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Rising Stars: Cambridge University

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Who: Cambridge undergraduates, post-graduates, post-docs and early-career academics

What: Rising Stars is a shining example of how to embed public engagement into the culture for those near the start of their careers

Why: Many senior academics are great communicators and ambassadors for their subjects. We wanted to help those who are just starting out in their careers to develop these essential skills

Where: Cambridge University

When: Ongoing  

Project description

Rising Stars is a Higher Education Funding Council for England (HFCE) funded programme that gives outstanding Cambridge undergraduates, post-graduates, post-docs and early-career academics the chance to develop the communication skills required to become ambassadors for their subjects.

Set up in early 2007, more than 100 people have now taken part in the programme, which is the first of its kind in the country. It has three groundbreaking aspects:

1. The scheme is wide ranging, covering working with 'hard-to-reach' communities, methods of engagement, identifying and creating opportunities to communicate, publicity, evaluation, clear communication of technical subjects and print and broadcast media

2. The course is truly multi-disciplinary, integrating the sciences with the arts, humanities and social sciences

3. The participants put their new skills into practice by organising a real-life public activity. Activities have included a radio show on ground breaking science and a schools masterclass on the science of love.


The Rising Stars public engagement course

The course, which is free of charge for participants, is run by the Community Affairs team, with an external facilitator taking the sessions.


Dan Friess one of the rising stars

Participants attend five half day sessions and are responsible for planning, organising and delivering a real outreach activity to the public (in addition to the five sessions). Completion of the Rising Stars course counts as transferrable skills training.

Staff and students already involved in outreach at the University form a panel during the course, with which participants can discuss their public engagement plans.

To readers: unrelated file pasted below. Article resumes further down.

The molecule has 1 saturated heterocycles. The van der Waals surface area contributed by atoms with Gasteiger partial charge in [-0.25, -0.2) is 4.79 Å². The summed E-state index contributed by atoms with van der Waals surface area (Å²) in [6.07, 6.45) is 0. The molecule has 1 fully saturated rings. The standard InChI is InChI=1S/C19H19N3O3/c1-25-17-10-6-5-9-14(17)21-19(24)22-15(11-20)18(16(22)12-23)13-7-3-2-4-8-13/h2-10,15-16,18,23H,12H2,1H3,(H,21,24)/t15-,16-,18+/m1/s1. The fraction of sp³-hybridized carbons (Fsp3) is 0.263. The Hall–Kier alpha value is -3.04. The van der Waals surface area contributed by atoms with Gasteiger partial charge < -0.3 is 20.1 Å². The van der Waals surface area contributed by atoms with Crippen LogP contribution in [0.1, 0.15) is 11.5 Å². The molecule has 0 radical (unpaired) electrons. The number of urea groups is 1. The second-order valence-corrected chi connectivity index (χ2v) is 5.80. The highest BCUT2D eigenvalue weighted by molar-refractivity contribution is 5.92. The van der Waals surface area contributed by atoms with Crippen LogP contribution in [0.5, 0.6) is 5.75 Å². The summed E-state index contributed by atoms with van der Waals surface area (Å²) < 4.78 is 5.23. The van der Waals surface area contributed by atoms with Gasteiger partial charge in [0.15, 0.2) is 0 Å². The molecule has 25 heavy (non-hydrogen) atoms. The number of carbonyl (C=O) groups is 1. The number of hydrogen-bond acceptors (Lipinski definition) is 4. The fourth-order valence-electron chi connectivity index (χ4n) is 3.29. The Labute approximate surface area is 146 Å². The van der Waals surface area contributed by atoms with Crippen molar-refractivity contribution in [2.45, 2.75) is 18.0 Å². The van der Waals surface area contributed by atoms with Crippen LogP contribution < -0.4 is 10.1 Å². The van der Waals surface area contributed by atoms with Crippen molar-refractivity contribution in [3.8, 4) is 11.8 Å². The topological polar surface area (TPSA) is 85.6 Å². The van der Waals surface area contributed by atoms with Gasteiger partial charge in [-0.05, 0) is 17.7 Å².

The Community Affairs team actively helps participants with planning and implementing their chosen outreach activity with, for example, school pupils, older people's groups, youth clubs and the general public (but not other academics).

Activities include talks, discussions, websites, press articles or hands-on demonstrations, which can be stand-alone or integrated with the University's huge range of existing outreach events, festivals, museums and school events, and media opportunities.

Results and outcomes

What worked well

  • Mixing people from different academic disciplines

  • Covering a wide range of public engagement, eg. different audiences, different ways of communicating

  • Requiring course participants to organise a 'live' public engagement activity as part of the course

"It's been an extremely successful programme and has increased the profile and quality of public engagement at the University. It's always oversubscribed and for the last one we ran, we had 97 applications for just 12 places. So much of the course is about creating a community of people who can support each other to build public engagement into their careers. We stay in contact with participants and the majority go on to be star public communicators." Penny Wilson, Head of Community Affairs

What didn't work well

We get many more applications than we have places. It's good that the course is competitive but we also need to offer an open access series of short workshop introductions to public engagement. 

 Resources required

Top tips

1. Always select a good mix of participants for each course - it creates a buzz which you don't get from a room full of people from the same discipline. It also helps to address the lack of support for public engagement for the arts and humanities, compared to the sciences

2. It's not enough to teach people communications skills; they also need practical information about, for example, insurance, child protection, event management, and community contacts

3. In order to maintain momentum after the course, publicise opportunities for engagement to former participants. Rising Stars have an email list for all current and former 'Rising Stars' and send out a couple of public engagement opportunities each week



Name: Nicola Buckley

Name of organisation: Cambridge University

Email: Nicola Buckley

Telephone: 01223 764069

Website: Cambridge Community Affairs